Winter Reads

Softly falling snowflakes drift past your window; the evening darkens to a deep blue quietness; you have time to yourself at last. The perfect setting for a good book.

A glance at the “local authors” section in any of our independent bookstores will confirm that this part of Ontario is rich with literary talent. From national award winners to memoirists to creators of cosy mysteries, this region is home to the people who have written the books we want to read this year.

We asked eight authors who hail from all over the Watershed area to tell us about themselves and their new books. The scope of these books is as varied as the vistas, topographies and people that make up our counties. We’re sure you’ll find something here that piques your interest, a companion to energize your mind and warm your heart as winter closes in around us.

Stuff I Told You – Prince Edward County Stories according to Janet Kellough | Published by the author

I am the author of seven books in The Thaddeus Lewis Mystery Series and the science fiction thriller The Bathwater Conspiracy as well as a number of contemporary novels and stage works. I have also spent a great deal of time on a stage, in front of an audience, telling stories, mostly about Prince Edward County. Now that I’m too old and rickety to get up on a stage any more, I thought a book of the stories I told might find a different kind of audience.

Stuff I Told You is a collection of stories from my onstage repertoire – old stories, new stories, funny things that happened; tales of shipwrecks, lost love, missing husbands, and missing teeth. Some of them have been told many times, others only once or twice. Some are tragic, some side-splittingly funny. All of them are a reflection of my multi-generational roots in Prince Edward County, the tales drawn not only from history, but from my own experience of a close-knit community where news was shared on the steps of the post office.

I’ve put the stories down exactly the way I told them out loud. But in some cases, I’ve added a little background to put them into context, or there’s a funny story to go with a funny story, so I included that too. And since I worked so often with local musicians, I threw in some of my County-related song lyrics as well. A few of the stories have been recorded or have appeared in other publications, but a lot of them were just living in my filing cabinet. I decided it was time to put them together once and for all.

Stuff I Told You – Prince Edward County Stories according to Janet Kellough, is available at Books & Co. in Picton.

“The Mother of All Degrassi is my personal story about the grit and determination necessary to make it as a woman entrepreneur in the burgeoning independent Canadian television industry of the early 1980s.” LINDA SCHUYLER

The Mother of All Degrassi | ECW Press

I’m Linda Schuyler, CEO of Skystone Media and cocreator of Degrassi. I am an educator by nature, a storyteller by nurture, and an entrepreneur by necessity. For many years I’ve enjoyed splitting my time between our condo in Toronto and our country home in Grafton.

During Covid, I happily spent most of my time in the country and this bucolic environment was conducive to me finally finishing my memoir, The Mother of All Degrassi. A near fatal car accident in 1968 sent my life in directions I had not anticipated. The accident led me to embrace my innate abilities as an educator and later to discover my passion for storytelling.

The Mother of All Degrassi is my personal story about the grit and determination necessary to make it as a woman entrepreneur in the burgeoning independent Canadian television industry of the early 1980s, a time when a new world order was promised, but old-world attitudes still prevailed.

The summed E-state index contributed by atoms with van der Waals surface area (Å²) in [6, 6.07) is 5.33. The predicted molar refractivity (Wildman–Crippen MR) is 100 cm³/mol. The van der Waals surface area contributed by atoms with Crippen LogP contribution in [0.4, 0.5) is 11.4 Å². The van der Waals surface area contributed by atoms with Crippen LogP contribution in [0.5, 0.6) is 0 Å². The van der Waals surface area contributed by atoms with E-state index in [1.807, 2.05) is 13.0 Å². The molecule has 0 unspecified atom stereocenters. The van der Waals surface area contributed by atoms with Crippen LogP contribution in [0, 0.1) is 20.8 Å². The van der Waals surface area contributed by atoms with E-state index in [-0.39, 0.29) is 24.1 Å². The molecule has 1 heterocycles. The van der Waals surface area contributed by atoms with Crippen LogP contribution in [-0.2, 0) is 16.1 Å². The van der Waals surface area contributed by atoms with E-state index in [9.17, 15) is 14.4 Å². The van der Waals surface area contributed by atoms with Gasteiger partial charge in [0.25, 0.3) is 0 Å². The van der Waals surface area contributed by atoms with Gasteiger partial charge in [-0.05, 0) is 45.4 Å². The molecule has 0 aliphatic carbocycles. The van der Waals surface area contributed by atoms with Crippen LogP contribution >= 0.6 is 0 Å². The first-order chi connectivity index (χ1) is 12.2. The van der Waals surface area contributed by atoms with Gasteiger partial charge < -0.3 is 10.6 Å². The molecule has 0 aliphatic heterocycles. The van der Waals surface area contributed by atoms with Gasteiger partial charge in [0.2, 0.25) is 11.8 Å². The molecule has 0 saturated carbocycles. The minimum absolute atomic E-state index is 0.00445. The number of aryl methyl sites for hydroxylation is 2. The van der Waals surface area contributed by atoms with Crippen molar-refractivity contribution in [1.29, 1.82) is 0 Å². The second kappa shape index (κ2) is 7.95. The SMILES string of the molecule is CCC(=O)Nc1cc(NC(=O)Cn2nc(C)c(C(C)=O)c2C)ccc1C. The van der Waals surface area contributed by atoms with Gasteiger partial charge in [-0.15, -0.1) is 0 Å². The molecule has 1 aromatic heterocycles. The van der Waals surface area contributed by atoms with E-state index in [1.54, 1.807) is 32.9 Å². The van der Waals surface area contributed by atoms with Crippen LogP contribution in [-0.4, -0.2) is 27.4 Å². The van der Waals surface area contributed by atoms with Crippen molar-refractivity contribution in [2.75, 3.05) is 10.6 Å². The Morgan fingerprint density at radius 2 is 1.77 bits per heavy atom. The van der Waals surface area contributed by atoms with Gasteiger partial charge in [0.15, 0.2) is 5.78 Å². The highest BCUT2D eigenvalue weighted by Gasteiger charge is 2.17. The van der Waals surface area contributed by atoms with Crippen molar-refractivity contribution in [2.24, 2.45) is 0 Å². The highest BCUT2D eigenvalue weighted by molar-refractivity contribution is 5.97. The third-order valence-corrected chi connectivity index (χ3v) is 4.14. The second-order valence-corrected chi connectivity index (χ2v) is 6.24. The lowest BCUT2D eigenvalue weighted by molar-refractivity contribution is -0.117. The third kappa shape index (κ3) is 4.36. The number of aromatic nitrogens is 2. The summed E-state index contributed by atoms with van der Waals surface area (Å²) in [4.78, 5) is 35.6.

It is also my own story about the creation and long life of the multi-award-winning Degrassi television franchise, which spanned forty years (so far!) and influenced and encouraged teenagers all over the world.

In The Mother of All Degrassi, I share my strong belief that television is all about story, and good story is all about making the political personal. Through anecdotes and introspection, I examine my philosophy to dream big, think small, meet life head on, and always keep an open heart.

Thorneside Stories: A Mix of Sun and Cloud | Iguana Books

When we moved to Northumberland County five years ago, I found the people and places here so rich in colour and texture that I knew there were stories just waiting to be told. The result is my first book of fiction, Thorneside Stories: A Mix of Sun and Cloud.

I love the work of Stephen Leacock, and the book’s subtitle is a personal nod to his sharp wit and gentle wisdom in Sunshine Sketches of a Little Town.

Thorneside Stories: A Mix of Sun and Cloud is a set of humorous, slightly irreverent tales about life, love and choir-singing in a small Ontario town. Is it a collection of short stories or a novel? Well … I like to call it a “novel in stories.”

Like everyone, the folks of Thorneside have their own unique lives, but as the book unfolds it turns out that many of those lives are linked together in ways that are funny, touching and sometimes a little shocking.

There are three separate groups of characters in Thorneside Stories: You’ll meet the members of the St. Ninian’s Anglican Church choir. Then there are two men who find themselves in conflict with one another over some Tim Hortons coffee cups. And there are four unforgettable women; the secrets of their intertwined lives could wake the dead – or in one case, have the opposite effect.

You’ll also meet a choirmaster who has been scanning obituaries for over twenty years, searching for one particular name; a former big-city paramedic who now drives a hearse for the local funeral home so he doesn’t have to worry about killing his passengers; and not least, a mysterious stranger who shows up in town and charms everyone he meets. Nearly everyone.

These are their stories.

The Game is a Footnote | Crooked Lane Books

I’m Vicki Delany and I live in Prince Edward County. I love to write mysteries. In fact, in 2019, I was awarded the Derrick Murdoch Award for contributions to Canadian crime writing. I am a past president of the Crime Writers of Canada and co-founder and organizer of the Women Killing It Crime Writing Festival.

The Game is a Footnote is the eighth book in the Sherlock Holmes Bookshop series. Like the rest of the series, this book is a mystery, but intended to be light and funny, not taken too seriously.